Visual Basic .NET Public Function Split( _
ByVal findex As Single _
) As Stroke
C# public Stroke Split(
Managed C++ public: Stroke* Split(
findex System.Single. The floating point index value that represents where to split the Stroke object.
Microsoft.Ink.Stroke. The new Stroke object that is created as a result of calling this method.
A floating point index is a float value that represents a location somewhere between two points in the stroke. As examples, if 0.0 is the first point in the stroke and 1.0 is the second point in the stroke, 0.5 is halfway between the first and second points. Similarly, a floating point index value of 37.25 represents a location that is 25 percent along the line between points 37 and 38 of the stroke.
When a Stroke is split, one portion of the stroke retains the Id property of the original Stroke object. The other portion of the Stroke becomes a new Stroke object with an Id property that is one greater than the highest existing Id property. If the original Stroke was in a Strokes collection (other than the Ink.Strokes), only the beginning portion remains in that collection.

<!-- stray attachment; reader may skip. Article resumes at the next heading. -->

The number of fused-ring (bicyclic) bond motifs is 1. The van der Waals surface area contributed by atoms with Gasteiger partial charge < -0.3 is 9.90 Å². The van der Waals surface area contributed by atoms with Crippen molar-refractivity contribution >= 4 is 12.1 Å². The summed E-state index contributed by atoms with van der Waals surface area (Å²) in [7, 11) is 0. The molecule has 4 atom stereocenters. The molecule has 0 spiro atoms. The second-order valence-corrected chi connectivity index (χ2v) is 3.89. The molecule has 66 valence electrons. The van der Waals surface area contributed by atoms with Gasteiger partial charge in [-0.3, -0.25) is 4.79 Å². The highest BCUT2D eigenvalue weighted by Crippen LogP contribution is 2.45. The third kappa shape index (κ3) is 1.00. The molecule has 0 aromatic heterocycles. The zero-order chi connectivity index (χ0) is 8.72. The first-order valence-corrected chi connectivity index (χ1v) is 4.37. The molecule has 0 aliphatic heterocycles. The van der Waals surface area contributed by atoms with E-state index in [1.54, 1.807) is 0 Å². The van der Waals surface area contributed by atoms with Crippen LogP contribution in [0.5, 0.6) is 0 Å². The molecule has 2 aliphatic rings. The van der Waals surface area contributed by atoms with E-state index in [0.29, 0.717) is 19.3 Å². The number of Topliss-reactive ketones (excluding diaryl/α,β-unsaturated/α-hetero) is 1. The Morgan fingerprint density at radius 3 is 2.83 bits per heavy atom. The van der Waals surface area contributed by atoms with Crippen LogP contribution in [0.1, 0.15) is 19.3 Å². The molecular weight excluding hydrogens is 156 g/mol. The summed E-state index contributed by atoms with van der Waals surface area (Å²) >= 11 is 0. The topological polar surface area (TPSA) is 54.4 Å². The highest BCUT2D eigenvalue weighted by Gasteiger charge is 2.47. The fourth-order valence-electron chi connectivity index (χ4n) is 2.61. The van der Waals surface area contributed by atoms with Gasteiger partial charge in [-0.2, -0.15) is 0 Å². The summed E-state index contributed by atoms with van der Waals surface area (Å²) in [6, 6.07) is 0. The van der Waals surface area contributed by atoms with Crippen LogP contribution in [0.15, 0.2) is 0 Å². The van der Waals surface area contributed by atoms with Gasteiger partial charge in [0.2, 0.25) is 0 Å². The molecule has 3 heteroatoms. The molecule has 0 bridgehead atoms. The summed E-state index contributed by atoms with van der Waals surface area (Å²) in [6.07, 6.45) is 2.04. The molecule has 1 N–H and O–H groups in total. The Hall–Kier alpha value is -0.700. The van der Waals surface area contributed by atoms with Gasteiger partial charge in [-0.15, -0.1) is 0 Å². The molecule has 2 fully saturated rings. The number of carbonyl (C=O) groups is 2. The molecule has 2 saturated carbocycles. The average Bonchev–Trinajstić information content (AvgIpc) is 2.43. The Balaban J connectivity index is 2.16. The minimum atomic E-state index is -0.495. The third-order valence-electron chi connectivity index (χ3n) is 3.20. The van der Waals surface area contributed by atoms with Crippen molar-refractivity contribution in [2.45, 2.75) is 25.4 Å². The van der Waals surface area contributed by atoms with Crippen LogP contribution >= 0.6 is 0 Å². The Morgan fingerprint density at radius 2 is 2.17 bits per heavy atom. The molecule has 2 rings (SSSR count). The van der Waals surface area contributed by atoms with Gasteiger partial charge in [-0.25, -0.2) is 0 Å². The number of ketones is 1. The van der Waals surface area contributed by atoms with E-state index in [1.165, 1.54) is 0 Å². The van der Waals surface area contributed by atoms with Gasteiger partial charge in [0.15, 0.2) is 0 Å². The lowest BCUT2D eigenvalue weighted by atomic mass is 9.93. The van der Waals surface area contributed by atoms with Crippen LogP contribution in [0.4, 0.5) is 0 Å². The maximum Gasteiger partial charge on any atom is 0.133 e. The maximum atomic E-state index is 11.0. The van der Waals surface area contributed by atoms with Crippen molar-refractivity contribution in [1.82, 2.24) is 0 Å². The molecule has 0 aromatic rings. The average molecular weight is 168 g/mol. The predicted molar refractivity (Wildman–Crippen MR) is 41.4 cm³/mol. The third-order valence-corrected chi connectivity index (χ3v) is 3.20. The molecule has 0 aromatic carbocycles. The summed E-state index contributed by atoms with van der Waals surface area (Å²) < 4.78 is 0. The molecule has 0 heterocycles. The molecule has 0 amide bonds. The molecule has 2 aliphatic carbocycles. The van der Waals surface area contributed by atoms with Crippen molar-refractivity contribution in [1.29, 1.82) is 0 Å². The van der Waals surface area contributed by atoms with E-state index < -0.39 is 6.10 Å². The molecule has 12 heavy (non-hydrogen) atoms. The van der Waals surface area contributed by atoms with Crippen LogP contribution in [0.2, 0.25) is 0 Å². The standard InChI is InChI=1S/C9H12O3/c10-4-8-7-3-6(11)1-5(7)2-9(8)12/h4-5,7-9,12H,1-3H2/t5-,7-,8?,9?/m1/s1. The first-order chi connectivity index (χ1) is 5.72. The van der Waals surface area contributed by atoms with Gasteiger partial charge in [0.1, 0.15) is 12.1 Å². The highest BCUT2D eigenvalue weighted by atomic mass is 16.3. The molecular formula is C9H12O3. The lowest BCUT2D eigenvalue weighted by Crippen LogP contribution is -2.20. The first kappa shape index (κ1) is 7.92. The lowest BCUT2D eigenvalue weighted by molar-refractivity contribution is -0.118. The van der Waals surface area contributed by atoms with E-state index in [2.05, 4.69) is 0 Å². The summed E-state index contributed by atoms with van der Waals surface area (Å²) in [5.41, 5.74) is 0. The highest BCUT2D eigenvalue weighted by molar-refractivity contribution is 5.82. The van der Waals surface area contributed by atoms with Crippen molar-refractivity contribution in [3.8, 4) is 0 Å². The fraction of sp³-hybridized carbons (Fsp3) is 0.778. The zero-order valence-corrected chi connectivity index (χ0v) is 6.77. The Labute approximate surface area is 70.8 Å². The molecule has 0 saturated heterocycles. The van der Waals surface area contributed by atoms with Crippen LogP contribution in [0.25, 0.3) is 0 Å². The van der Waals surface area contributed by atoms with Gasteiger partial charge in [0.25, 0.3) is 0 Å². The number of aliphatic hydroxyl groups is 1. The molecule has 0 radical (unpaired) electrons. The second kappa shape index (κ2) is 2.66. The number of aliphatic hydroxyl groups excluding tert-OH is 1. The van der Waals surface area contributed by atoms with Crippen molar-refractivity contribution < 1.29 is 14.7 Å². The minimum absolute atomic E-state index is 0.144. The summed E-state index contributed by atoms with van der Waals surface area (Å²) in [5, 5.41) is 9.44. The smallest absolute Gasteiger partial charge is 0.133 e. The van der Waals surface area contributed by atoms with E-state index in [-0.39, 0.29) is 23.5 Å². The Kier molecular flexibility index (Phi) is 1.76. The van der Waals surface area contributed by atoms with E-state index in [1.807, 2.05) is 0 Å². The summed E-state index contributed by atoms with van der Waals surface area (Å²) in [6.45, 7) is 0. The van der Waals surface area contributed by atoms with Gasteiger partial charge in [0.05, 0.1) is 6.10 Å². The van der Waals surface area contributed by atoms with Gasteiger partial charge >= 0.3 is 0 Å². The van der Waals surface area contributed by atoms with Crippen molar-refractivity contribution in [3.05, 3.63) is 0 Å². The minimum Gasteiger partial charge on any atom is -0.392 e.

This C# example splits a Stroke object, theStroke, in half and renders the second half green.
float halfIndex = 0.5f * theStroke.GetPoints().Length; Stroke endStroke = theStroke.Split(halfIndex); endStroke.DrawingAttributes.Color = Color.Green;
This Microsoft® Visual Basic® .NET example splits a Stroke object, theStroke, in half and renders the second half green.
Dim halfIndex As Single = theStroke.GetPoints().Length / 2 Dim endStroke As Stroke = theStroke.Split(halfIndex) endStroke.DrawingAttributes.Color = Color.Green
float halfIndex = 0.5f * theStrokes.GetPoints().Length; Stroke endStroke = theStrokes.Split(halfIndex); theStrokes.Add(endStroke);
Dim halfIndex As Single = theStrokes(0).GetPoints().Length / 2 Dim endStroke As Stroke = theStrokes(0).Split(halfIndex) theStrokes.Add(endStroke)